Shell—Chevron Corp—Western Oil Sands Inc: Chevron Corp and newly created Western Oil Sands Inc joined Shell Canada Ltd.'s proposed C$3.8-billion Alberta oil sands venture, ending a month-long search by Shell for new partners.

Volvo—Scania: Sweden's AB Volvo said it had agreed to buy rival truck and busmaker Scania for 60.7 billion crowns ($7.5 billion) to create the world's second largest maker of heavy trucks.

Hoechst—Rhone: The European Commission gave the go ahead to the merger of Germany's Hoechst AG and Rhone-Poulenc SA of France after the companies agreed to sell some assets and grant licences to remove competition concerns.

One20ne—Virgin: Virgin Group Plc and British mobile phone group One20ne confirmed that they were linking up for a 100 million ($161.5 million) plus joint venture to sell Virgin branded cellphones.

 

World Bank

The World Bank gave a vote of confidence to Lebanon's economic policy by agreeing to open an office in Beirut to help channel aid and knowledge to the country.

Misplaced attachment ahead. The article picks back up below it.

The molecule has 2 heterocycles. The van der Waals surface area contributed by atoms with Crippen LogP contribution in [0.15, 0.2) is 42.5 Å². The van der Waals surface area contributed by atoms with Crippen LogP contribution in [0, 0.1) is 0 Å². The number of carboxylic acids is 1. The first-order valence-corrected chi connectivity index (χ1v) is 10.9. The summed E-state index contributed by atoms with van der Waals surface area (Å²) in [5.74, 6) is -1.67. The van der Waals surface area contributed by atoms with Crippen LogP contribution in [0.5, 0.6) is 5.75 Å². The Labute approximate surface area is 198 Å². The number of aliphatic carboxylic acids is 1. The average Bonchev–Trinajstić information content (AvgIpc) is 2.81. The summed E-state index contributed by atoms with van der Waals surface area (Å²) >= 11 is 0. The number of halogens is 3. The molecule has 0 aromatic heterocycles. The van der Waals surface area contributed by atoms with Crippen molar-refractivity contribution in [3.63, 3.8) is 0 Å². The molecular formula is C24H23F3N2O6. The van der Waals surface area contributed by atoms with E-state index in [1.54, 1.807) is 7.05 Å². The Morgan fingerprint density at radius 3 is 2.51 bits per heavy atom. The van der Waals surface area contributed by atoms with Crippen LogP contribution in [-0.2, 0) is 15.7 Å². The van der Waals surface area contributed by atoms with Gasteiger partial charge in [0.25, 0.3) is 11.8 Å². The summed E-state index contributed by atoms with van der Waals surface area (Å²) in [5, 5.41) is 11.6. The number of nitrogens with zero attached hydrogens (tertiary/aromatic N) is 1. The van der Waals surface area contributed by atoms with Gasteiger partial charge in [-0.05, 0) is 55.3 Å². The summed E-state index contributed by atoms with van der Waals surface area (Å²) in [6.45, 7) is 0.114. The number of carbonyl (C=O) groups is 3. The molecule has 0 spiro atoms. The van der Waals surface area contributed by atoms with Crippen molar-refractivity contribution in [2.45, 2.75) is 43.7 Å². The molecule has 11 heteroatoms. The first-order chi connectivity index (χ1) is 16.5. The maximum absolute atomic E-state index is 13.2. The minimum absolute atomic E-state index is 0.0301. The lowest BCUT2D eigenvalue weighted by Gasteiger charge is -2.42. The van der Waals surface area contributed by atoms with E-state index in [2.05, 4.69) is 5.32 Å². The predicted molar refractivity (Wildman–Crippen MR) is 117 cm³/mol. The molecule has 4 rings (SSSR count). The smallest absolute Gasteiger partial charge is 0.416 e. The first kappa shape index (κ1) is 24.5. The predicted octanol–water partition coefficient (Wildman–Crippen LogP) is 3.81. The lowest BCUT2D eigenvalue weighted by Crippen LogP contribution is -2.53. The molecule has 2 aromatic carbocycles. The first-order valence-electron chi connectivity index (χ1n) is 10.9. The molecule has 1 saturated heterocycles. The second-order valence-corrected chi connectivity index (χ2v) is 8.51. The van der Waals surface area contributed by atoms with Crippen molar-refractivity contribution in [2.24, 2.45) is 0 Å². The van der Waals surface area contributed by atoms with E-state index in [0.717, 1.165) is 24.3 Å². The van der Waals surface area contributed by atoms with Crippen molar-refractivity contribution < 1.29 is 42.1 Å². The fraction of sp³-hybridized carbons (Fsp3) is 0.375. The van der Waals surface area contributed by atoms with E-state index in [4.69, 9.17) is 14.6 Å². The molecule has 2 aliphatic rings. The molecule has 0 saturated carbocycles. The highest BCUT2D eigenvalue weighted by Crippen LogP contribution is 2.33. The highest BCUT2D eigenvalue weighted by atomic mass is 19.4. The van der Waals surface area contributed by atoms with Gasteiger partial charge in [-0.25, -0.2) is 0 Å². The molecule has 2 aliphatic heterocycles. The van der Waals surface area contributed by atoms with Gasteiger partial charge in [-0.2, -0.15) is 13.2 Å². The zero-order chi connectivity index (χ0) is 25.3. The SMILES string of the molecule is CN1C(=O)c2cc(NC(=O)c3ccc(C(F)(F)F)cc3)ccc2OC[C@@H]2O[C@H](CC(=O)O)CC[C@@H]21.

U.S. rejects oil dumping case

The U.S. Commerce Department threw out a landmark oil dumping case that accused Saudi Arabia, Venezuela, Mexico and Iraq of selling crude oil at unfair prices in the United States.

In its ruling, the Commerce Department said overall opposition in the U.S. oil industry exceeded support for the case by the small producers.

The ruling was a defeat for a group of independent oil producers known as Save Domestic Oil, who filed the case earlier this summer saying that the underpriced oil had driven many independent firms out of business.

Russian shares trim early gains

Russian shares ended little changed after a fresh rash of selling pushed prices down, wiping out earlier gains which traders attributed to an easing in political concerns.

Trader said the firing of Prime Minister Sergei Stepashin on Monday was unlikely to bring major changes in economic policy. But they said the market was unable to maintain prices at the higher level.

The key RTS1-Interfax share index finished up 0.7 per cent at 102.42 on strong volume of $12.8 million. Earlier in the day the market had hit 106.15.

Microsoft, U.S. still at odds in findings of fact